Does router TX power affect Nanostation compatibility and how does it impact range?

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anoukaimee

Occasional Visitor
I am pretty new to all of this, but have done a lot of research and cannot find an answer to my question. Hoping someone can help.

I have an ASUS RT-56U (2x2 MIMO, ac-1200 (?)), running on ASUS-Merlin. Sharing bandwidth with my best friend upstairs because I'm on a fixed income and he's happy to do it. MoCA and powerline adapters are out of the question for various reasons, so have settled on the Ubiquiti Nanostation m5 loco configured to create a wifi hotspot in my apartment like so. So the basic goal is to get maximum range.

ASUS-Merlin has a private fork that enables you to amp up your TX power quite a bit (up to 30dBM/1000W from the default 80W). Not going to go far at all because I don't want to end up with a sizzling mess of a dead router, or go way outside the legal limits in the USA (I understand the legal implications and impact on neighbors, and plan to follow all guidelines suggested to avoid unduly stepping on others' bandwidth/power, so no need for info on that).

I'm a networking newbie and don't understand how transmit power works fully; some things I've read say that doing too much tweaking upwards will degrade the range (and kill your router, of course).

More importantly, I'm wondering how increasing the transmit power would affect the power/performance of the Nanostation. If, for instance, I increased the power on the router to 300mW (gain of approximately 20 dBi; just a hypothetical figure), would the output from the Nanostation (rated at 13dBi) stay the same or would it just be mooted? Is there anything to gain from increasing the transmit power? And if the overall power would be greater at a higher dBi overall, would that positively impact the range of the wifi signal?

The Nanostation M5 loco specs can be found here (PDF).

I know this involves ASUS Merlin firmware to some extent, but since the general question is about transmit power and the Nanostation, I thought it best to post here. If an admin thinks it should be moved, please feel free (of course).

Thank you!
 

System Error Message

Part of the Furniture
tx power has nothing to do with compatibility. Increasing tx power increases the range of the transmitted signal but not the received signal so devices think they have better signal but their signals to the AP also matters.

You will find many non consumer APs offering such high tx power, they arent meant for normal indoor use. People use them to create point to point links usually using 2 of the same APs with a dish or directional antenna. So just because the AP supports 1.5W of tx power and you can see it a mile away doesnt mean you can use it from that distance as the client signals wont reach.

Set you tx power based on the range you want to use it. Too much makes you too visible. Usually what i do is set 2.4Ghz to minimum tx power and 5ghz to max depending on the area i want to cover. High tx power doesnt give faster speeds, it can reduce speeds as the wifi chip has to deal with the amplifier noise, this is why you dont get great speeds with the nanostation m5 despite its range.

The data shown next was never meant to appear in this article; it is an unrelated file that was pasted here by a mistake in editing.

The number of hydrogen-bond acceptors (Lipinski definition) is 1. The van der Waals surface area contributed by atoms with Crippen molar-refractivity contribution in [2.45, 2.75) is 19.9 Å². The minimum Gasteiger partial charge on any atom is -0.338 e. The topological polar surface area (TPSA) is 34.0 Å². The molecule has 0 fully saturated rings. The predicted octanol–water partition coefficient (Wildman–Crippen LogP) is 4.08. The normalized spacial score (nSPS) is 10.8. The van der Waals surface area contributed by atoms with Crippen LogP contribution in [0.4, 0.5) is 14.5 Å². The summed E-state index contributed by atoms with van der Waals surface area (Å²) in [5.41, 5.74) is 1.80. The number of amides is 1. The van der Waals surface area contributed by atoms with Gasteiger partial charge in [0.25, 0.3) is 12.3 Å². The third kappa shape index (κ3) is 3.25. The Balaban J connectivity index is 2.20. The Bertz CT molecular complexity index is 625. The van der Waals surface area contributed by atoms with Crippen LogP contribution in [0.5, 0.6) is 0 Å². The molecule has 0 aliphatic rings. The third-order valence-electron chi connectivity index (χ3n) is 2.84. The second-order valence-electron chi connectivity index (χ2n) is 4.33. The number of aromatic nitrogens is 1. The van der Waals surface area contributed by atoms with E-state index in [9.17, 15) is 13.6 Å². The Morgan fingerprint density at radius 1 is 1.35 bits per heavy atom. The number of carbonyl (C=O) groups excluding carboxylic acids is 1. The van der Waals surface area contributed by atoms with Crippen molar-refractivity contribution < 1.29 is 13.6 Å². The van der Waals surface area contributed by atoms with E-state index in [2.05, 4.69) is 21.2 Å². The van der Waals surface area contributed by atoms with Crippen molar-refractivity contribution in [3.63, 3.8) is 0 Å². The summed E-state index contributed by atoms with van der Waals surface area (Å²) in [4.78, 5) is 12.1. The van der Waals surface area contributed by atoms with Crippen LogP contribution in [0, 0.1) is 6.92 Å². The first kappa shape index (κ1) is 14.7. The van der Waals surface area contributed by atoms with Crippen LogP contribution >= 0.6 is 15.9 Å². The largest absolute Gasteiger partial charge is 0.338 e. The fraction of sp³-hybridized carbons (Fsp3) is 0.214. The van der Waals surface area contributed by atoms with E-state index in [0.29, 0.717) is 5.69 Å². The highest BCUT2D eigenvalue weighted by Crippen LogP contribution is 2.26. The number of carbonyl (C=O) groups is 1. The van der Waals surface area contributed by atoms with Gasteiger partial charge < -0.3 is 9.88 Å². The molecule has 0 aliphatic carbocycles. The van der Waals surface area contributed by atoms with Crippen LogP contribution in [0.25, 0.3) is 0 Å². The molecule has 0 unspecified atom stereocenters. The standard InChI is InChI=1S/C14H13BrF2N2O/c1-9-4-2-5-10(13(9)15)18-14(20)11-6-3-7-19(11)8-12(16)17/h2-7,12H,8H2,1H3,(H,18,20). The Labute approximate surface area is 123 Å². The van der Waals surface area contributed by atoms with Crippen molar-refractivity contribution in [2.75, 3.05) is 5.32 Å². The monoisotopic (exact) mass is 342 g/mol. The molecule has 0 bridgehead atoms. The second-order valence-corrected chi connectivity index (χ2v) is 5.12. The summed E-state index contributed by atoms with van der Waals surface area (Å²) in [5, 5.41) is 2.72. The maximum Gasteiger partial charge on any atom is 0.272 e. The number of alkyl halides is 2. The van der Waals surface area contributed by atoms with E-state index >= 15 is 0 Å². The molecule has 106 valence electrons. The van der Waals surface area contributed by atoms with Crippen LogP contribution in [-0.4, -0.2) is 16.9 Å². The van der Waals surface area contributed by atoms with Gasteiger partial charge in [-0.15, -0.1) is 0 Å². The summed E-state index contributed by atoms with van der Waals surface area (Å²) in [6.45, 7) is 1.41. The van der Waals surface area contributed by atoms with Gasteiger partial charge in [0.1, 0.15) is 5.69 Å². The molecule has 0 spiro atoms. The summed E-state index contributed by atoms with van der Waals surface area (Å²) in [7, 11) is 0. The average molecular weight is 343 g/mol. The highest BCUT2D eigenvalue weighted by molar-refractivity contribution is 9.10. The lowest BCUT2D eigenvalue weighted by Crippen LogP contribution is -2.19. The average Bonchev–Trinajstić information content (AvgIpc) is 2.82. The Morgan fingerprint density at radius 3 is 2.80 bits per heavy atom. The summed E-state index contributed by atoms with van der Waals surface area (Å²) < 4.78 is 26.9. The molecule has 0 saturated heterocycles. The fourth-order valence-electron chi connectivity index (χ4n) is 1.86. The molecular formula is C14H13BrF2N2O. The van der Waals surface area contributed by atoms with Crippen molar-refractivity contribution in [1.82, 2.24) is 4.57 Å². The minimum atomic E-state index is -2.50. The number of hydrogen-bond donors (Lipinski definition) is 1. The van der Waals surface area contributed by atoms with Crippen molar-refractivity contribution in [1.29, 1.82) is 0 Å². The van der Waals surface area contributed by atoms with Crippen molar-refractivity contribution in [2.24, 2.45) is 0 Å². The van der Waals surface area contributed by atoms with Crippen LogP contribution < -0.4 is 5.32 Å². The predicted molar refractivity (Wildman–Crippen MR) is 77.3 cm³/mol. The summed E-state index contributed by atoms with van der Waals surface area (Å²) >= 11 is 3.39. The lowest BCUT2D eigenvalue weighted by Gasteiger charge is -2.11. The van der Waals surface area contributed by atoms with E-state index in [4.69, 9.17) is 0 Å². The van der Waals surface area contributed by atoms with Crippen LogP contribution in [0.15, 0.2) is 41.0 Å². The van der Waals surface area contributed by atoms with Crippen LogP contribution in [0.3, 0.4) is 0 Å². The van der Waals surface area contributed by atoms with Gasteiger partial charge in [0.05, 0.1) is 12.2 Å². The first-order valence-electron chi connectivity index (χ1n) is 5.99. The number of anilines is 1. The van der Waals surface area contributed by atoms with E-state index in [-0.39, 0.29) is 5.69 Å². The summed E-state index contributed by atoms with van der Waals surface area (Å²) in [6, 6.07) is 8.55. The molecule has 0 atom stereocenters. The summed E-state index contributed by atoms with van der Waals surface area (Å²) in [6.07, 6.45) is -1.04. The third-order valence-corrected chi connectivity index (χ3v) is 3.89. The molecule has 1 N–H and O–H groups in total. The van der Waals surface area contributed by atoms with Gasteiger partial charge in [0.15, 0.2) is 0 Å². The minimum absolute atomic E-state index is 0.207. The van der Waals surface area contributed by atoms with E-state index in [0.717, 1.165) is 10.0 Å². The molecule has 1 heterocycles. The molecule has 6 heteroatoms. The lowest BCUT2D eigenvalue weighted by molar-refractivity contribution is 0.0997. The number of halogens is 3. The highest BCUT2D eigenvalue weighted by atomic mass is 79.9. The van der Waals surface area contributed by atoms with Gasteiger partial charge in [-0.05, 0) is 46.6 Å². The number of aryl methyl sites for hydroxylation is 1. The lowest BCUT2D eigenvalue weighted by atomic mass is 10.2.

anoukaimee

Occasional Visitor
tx power has nothing to do with compatibility. Increasing tx power increases the range of the transmitted signal but not the received signal so devices think they have better signal but their signals to the AP also matters.

You will find many non consumer APs offering such high tx power, they arent meant for normal indoor use. People use them to create point to point links usually using 2 of the same APs with a dish or directional antenna. So just because the AP supports 1.5W of tx power and you can see it a mile away doesnt mean you can use it from that distance as the client signals wont reach.

Set you tx power based on the range you want to use it. Too much makes you too visible. Usually what i do is set 2.4Ghz to minimum tx power and 5ghz to max depending on the area i want to cover. High tx power doesnt give faster speeds, it can reduce speeds as the wifi chip has to deal with the amplifier noise, this is why you dont get great speeds with the nanostation m5 despite its range.

Ok. I'm shooting for range, not speed, so that's cool. And I would definitely test it out and find the lowest possible optimal transmit power that worked well.

I just wanted to make sure that if i upped the router tx it wouldn't then be capped by the nanostation tx; that is, if I set the router at 20 dBi it wouldn't make a difference because it was transmitting to me through the nanostation, which it is 13 dBi. That is, whether I might get a net increase in range if I upped the transmit power in the router.

Just want to know if it might be worth tinkering with my firmware given that it would be attached to the nanostation. Can u add anything on that?

Thanks!
 

YeOldeStonecat

Very Senior Member
Nano's are focused, narrow beam, they're meant to create point to point bridges for a good distance. Example...connect a building to another building 3 miles away, via a wireless bridge. You put one at each end. It's not omnidirectional. Or...as in the bunch I've been installing this past summer at marinas and campgrounds, we use them to shoot across a distance to another up on a pole or mast..and then off of the back of the remote one, hang an outdoor Unifi access point. They'll go over 15 km distance....their transmit power is for point to point range. Yeah you can create a narrow POV area of reception...but no wireless client will have a wireless NIC with enough nutsack to answer back the signal that distance.

For maximum signal indoors, of the airfiber family..check out a Picostation. Basically the most powerful access point there is, of the AirMAX family it's primary purpose is to be an access point (it's a base station)
 
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